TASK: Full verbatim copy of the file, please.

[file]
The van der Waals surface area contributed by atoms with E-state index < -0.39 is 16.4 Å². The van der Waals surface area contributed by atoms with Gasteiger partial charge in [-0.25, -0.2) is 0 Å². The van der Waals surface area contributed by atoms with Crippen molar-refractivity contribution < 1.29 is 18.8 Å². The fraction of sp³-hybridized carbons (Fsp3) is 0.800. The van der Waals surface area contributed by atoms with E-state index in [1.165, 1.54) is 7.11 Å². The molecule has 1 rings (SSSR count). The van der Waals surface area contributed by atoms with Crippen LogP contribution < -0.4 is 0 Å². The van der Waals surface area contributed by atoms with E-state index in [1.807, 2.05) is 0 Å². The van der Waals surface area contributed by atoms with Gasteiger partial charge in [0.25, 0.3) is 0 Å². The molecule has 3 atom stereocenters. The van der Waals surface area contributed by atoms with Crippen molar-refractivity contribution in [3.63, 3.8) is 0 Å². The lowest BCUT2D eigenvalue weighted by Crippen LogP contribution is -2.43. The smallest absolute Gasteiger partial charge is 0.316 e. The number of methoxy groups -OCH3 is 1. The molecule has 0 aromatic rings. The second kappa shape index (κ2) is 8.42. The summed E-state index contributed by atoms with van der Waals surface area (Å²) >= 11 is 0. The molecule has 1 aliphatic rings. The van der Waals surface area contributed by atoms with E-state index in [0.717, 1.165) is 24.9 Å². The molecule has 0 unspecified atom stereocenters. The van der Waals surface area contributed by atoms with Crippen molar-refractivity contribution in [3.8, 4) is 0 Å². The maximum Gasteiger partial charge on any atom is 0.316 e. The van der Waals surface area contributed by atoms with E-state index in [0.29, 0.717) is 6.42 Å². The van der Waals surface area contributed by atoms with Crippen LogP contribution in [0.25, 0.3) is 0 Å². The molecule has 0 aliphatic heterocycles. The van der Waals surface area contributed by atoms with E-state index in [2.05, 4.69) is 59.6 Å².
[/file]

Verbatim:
The van der Waals surface area contributed by atoms with E-state index < -0.39 is 16.4 Å². The van der Waals surface area contributed by atoms with Gasteiger partial charge in [-0.25, -0.2) is 0 Å². The van der Waals surface area contributed by atoms with Crippen molar-refractivity contribution < 1.29 is 18.8 Å². The fraction of sp³-hybridized carbons (Fsp3) is 0.800. The van der Waals surface area contributed by atoms with E-state index in [1.165, 1.54) is 7.11 Å². The molecule has 1 rings (SSSR count). The van der Waals surface area contributed by atoms with Crippen LogP contribution < -0.4 is 0 Å². The van der Waals surface area contributed by atoms with E-state index in [1.807, 2.05) is 0 Å². The van der Waals surface area contributed by atoms with Gasteiger partial charge in [0.25, 0.3) is 0 Å². The molecule has 3 atom stereocenters. The van der Waals surface area contributed by atoms with Crippen molar-refractivity contribution in [3.63, 3.8) is 0 Å². The lowest BCUT2D eigenvalue weighted by Crippen LogP contribution is -2.43. The smallest absolute Gasteiger partial charge is 0.316 e. The number of methoxy groups -OCH3 is 1. The molecule has 0 aromatic rings. The second kappa shape index (κ2) is 8.42. The summed E-state index contributed by atoms with van der Waals surface area (Å²) >= 11 is 0. The molecule has 1 aliphatic rings. The van der Waals surface area contributed by atoms with E-state index in [0.717, 1.165) is 24.9 Å². The molecule has 0 unspecified atom stereocenters. The van der Waals surface area contributed by atoms with Crippen molar-refractivity contribution in [3.8, 4) is 0 Å². The maximum Gasteiger partial charge on any atom is 0.316 e. The van der Waals surface area contributed by atoms with E-state index in [0.29, 0.717) is 6.42 Å². The van der Waals surface area contributed by atoms with Crippen LogP contribution in [0.25, 0.3) is 0 Å². The molecule has 0 aliphatic heterocycles. The van der Waals surface area contributed by atoms with E-state index in [2.05, 4.69) is 59.6 Å².